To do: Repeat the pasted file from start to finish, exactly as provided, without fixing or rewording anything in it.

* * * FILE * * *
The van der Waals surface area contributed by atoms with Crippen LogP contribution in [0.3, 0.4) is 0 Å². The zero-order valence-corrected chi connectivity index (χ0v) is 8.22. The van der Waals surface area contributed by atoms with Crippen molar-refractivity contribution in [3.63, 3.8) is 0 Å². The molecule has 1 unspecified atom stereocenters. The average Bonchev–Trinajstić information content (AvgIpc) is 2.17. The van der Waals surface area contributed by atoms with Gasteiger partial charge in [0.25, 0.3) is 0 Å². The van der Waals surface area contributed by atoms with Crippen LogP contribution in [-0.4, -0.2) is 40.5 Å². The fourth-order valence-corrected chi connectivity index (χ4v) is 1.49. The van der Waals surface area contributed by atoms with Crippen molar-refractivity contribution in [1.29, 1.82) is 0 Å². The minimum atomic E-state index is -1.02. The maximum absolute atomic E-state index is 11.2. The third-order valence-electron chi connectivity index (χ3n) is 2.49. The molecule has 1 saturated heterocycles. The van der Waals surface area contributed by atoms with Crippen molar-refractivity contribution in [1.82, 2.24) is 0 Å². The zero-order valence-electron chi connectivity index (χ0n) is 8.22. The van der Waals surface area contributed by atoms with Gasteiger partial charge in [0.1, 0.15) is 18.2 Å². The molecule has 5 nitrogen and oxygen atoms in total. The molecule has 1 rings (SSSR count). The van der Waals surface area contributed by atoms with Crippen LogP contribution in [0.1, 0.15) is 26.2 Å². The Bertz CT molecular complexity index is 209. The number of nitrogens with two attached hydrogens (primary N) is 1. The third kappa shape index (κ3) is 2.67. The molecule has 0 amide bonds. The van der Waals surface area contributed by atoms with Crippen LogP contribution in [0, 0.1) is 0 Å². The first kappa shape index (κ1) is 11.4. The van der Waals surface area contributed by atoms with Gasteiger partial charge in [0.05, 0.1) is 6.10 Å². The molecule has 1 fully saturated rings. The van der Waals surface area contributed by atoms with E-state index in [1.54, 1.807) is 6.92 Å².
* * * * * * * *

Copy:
The van der Waals surface area contributed by atoms with Crippen LogP contribution in [0.3, 0.4) is 0 Å². The zero-order valence-corrected chi connectivity index (χ0v) is 8.22. The van der Waals surface area contributed by atoms with Crippen molar-refractivity contribution in [3.63, 3.8) is 0 Å². The molecule has 1 unspecified atom stereocenters. The average Bonchev–Trinajstić information content (AvgIpc) is 2.17. The van der Waals surface area contributed by atoms with Gasteiger partial charge in [0.25, 0.3) is 0 Å². The van der Waals surface area contributed by atoms with Crippen LogP contribution in [-0.4, -0.2) is 40.5 Å². The fourth-order valence-corrected chi connectivity index (χ4v) is 1.49. The van der Waals surface area contributed by atoms with Crippen molar-refractivity contribution in [1.29, 1.82) is 0 Å². The minimum atomic E-state index is -1.02. The maximum absolute atomic E-state index is 11.2. The third-order valence-electron chi connectivity index (χ3n) is 2.49. The molecule has 1 saturated heterocycles. The van der Waals surface area contributed by atoms with Crippen molar-refractivity contribution in [1.82, 2.24) is 0 Å². The zero-order valence-electron chi connectivity index (χ0n) is 8.22. The van der Waals surface area contributed by atoms with Gasteiger partial charge in [0.1, 0.15) is 18.2 Å². The molecule has 5 nitrogen and oxygen atoms in total. The molecule has 1 rings (SSSR count). The van der Waals surface area contributed by atoms with Crippen LogP contribution in [0.1, 0.15) is 26.2 Å². The Bertz CT molecular complexity index is 209. The number of nitrogens with two attached hydrogens (primary N) is 1. The third kappa shape index (κ3) is 2.67. The molecule has 0 amide bonds. The van der Waals surface area contributed by atoms with Crippen LogP contribution in [0, 0.1) is 0 Å². The first kappa shape index (κ1) is 11.4. The van der Waals surface area contributed by atoms with Gasteiger partial charge in [0.05, 0.1) is 6.10 Å². The molecule has 1 fully saturated rings. The van der Waals surface area contributed by atoms with E-state index in [1.54, 1.807) is 6.92 Å².